The second half of our trip was spent constructing a water system to provide the community of Granadilla with a sanitary water storage cistern, pump and piping to deliver chlorinated water directly to each house.  This water project was especially meaningful because it allowed us to interact directly with the community members and get to know them on a more intimate level.  One community leader explained to us how they had wanted running water for the past 26 years, and now would no longer have to walk miles to and from the water source each day.  Being able to work side by side with the community and performing manual labor under the scorching Honduran sun was both rewarding and humbling.  There are few things more sobering than putting down your shovel after 2 hours of digging to take a water break, only to see an elderly woman and 7 year old boy still digging, with a hole twice the size of yours.   

There are a many things I took away from our time working with the people of Granadilla, one of which was a profound respect for their culture and way of life.  It is easy to come back from an immersive experience such as this with a greater appreciation for all of the things we have in the US that many other countries lack; however, it is much more meaningful to come back with an appreciation for all the things that communities like Granadilla have, that we lack in the US.  I couldn’t help but notice that the harsh conditions and difficulties they experience collectively only brought them closer together and engendered a cohesive sense of community that I have never experienced before.  I also came back with a heightened sense of awareness and responsibility toward the service that can be done in our own local community, specifically with the homeless, refugee, and native populations.  I realized that out of all the “things” we have here in the US that other countries lack, the most important are all the resources readily available that can be used to help those in need.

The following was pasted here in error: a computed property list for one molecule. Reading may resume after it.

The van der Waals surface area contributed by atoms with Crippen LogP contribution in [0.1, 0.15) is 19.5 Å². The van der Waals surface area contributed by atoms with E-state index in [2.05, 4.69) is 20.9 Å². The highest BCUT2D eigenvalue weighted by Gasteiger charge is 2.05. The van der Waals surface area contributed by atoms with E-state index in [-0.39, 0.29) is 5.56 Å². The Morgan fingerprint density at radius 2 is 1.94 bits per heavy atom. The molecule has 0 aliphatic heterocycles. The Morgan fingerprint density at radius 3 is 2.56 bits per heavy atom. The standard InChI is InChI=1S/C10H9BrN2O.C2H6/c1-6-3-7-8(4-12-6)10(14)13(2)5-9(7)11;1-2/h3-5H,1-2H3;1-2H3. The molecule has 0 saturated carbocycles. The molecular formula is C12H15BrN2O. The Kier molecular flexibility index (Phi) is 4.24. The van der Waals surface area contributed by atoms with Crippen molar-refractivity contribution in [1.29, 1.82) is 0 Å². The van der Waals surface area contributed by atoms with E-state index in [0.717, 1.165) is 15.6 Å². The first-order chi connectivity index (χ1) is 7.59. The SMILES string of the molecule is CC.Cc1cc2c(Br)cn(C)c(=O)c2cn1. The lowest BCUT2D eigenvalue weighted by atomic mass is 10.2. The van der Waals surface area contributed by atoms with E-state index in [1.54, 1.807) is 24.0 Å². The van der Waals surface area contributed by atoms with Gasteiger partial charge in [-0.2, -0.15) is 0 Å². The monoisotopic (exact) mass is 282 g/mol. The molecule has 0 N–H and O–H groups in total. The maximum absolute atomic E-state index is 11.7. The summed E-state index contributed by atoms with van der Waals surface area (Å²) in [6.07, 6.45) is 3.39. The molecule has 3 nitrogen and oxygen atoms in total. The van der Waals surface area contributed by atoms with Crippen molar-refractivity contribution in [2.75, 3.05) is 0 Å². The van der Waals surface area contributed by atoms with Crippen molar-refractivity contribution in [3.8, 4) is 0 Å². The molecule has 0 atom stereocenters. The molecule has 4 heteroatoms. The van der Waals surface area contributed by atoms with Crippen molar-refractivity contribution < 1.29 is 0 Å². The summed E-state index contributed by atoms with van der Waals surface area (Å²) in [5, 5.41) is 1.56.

As an organization, USDMB has provided students the unique opportunity of participating in community service projects in rural regions of Honduras, Nicaragua, Panama, and Ghana.  
Through these experiences the club itself and its mission have had the opportunity to grow and evolve as well.  With the University of San Diego being designated an AshokaU Changemaking Campus, it is important for us to be constantly discussing and redefining what it means to be a “changemaker” and how to accomplish this in a responsible and sustainable fashion.  Initially, USDMB had focused on providing healthcare to rural communities on an international level; however, a deepened understanding of the fundamental principles of changemaking has inspired us to evolve our organization to better embody these principles.  We are constantly striving to become a more comprehensive force of change on the international, local, and personal levels.  For this reason we have begun to incorporate a curriculum of cultural and personal education throughout the semester, along with increased engagement of service within the local San Diego community.  If you are someone who is passionate about catalyzing the change you wish to see in the world, we encourage you to come join the USD Medical Brigade service projects in rural regions of Honduras, Nicaragua, Panama, and Ghana.

Below is a video from our past brigade to Honduras, which provides insight into the USDMB experience.  

If you are interested in joining USD Medical Brigades please contact